But as powerful as that weapon was, it was also extremely fragile. With a week to go over VODs, the North American puzzle was largely solved—and not vice versa. The other regions, used to having to figure out strategies to complete a best-of-two set, had the luxury of an entire week to figure out where they went wrong and how best to prevent it, knowing that the same game environment will persist through that time, unaffected by balance changes. The NA teams were undoubtedly doing the same, but when it came time to pick and ban champions they largely stuck to the script.
Among the most common complaints between pro players and coaches is, in fact, problems sticking to the script. Players have complained since the start of the LoL pro scene that they'd enter a draft with a plan, then change their minds at the last moment and pick something they were personally more comfortable with, but less useful overall to the team's strategy. But the opposite is also an issue, when you come in planning to play one way, and are unable to adapt when things go south. This isn't so much of a problem if you've forced the opponent to react to you instead of the other way around, but it isn't so applicable to an enemy you have to defeat twice in a row.
The fact that they ward so little in comparison to their Eastern rivals is further proof of this. Vision isn't as useful if you're committed to a singular course of action regardless of how the enemy team reacts—but it is absolutely vital if you want to study their motions and learn when to take action.
North American teams don't really have a skill gap, or a logistics gap, or a funding gap (the idea that they lost to the LMS teams due to support issues is laughable in light of how little the LMS teams get to work with). They don't even really have a preparation gap, at least coming into the game. But there is definitely a facet to their strategic thinking that isn't getting fleshed out enough, and maybe the format of the NA LCS has a lot to blame for it. When your competitive experience is largely dictated by who can seize the initiative first, and not based on how well you can play tai chi with the overall flow of the opponent's strategy, you're going to end up shadowboxing against teams that have trained otherwise.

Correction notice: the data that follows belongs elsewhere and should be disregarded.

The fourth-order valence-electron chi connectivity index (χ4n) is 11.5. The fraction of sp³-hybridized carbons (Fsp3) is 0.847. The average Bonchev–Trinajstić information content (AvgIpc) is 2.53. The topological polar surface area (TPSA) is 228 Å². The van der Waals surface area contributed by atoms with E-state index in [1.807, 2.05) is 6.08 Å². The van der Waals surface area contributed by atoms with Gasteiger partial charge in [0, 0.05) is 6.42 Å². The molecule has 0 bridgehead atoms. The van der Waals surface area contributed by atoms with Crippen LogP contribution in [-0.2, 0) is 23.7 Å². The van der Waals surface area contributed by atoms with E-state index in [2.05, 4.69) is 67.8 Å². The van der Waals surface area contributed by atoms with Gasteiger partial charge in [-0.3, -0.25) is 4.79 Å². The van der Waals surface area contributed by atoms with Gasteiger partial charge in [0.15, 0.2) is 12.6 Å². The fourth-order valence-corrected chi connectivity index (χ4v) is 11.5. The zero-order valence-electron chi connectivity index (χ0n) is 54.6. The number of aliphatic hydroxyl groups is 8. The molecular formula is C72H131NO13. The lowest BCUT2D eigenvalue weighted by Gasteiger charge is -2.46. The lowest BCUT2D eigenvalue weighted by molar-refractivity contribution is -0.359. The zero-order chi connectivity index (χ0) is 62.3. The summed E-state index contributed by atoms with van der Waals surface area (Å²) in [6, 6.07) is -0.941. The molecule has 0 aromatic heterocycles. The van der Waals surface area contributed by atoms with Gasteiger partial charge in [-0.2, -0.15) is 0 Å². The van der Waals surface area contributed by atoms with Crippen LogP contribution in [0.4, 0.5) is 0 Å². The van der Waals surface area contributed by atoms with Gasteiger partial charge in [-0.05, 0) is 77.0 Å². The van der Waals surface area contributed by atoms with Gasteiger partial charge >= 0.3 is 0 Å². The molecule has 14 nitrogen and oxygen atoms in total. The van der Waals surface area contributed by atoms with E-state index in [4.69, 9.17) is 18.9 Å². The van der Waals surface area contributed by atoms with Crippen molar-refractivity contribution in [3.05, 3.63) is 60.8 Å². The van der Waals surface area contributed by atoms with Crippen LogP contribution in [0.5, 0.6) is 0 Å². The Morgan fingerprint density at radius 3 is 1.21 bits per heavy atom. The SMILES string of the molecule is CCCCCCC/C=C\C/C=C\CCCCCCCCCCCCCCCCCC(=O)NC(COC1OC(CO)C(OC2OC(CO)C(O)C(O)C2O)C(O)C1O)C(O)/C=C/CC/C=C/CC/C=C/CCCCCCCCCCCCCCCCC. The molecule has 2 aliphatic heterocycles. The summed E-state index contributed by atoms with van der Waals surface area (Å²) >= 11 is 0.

That isn't the only flaw, of course. North America is a standalone server—isolated not just by its singular nature, but by two massive oceans on either side. Its professional scene rarely gets to cross-pollinate with its transatlantic brethren, and only occasionally with Japanese players struggling to get by at 150+ ms latency. In contrast, though EU East and Turkey are hardly at the same level as the EU LCS, their internal metagame will inevitably depart from what is considered orthodox, expanding Europe's exposure to the strategic breadth of the game. And in Asia, well—the three kingdoms of LPL, LCK and LMS speak for themselves.
North America's isolation needn't persist, though. There's a scrappy young upstart just south of them that managed to scare the pants off Group A's first seed. Brazil's PaiN Gaming took a game off the Flash Wolves, and ended their Worlds run with two wins—the most that any Wildcard region has ever managed to accomplish. And they certainly didn't do it by playing to everybody else's standards and expectations.
A developmental partnership between the NA LCS and CBLoL would be extremely profitable for Brazil, naturally. Even their best teams only stack up to middle of the pack for the NA LCS—due largely to lack of experience and comparative competitive pressure to pare away bad habits. But the relationship might be even more vital for North America—a safe partner to scrim all-out against, and a shattering of the echo chamber they're currently trapped in. These are the same factors that allowed the Taiwanese LMS to climb, to the surprise of everybody, over the combined forces of bald eagles and apple pie.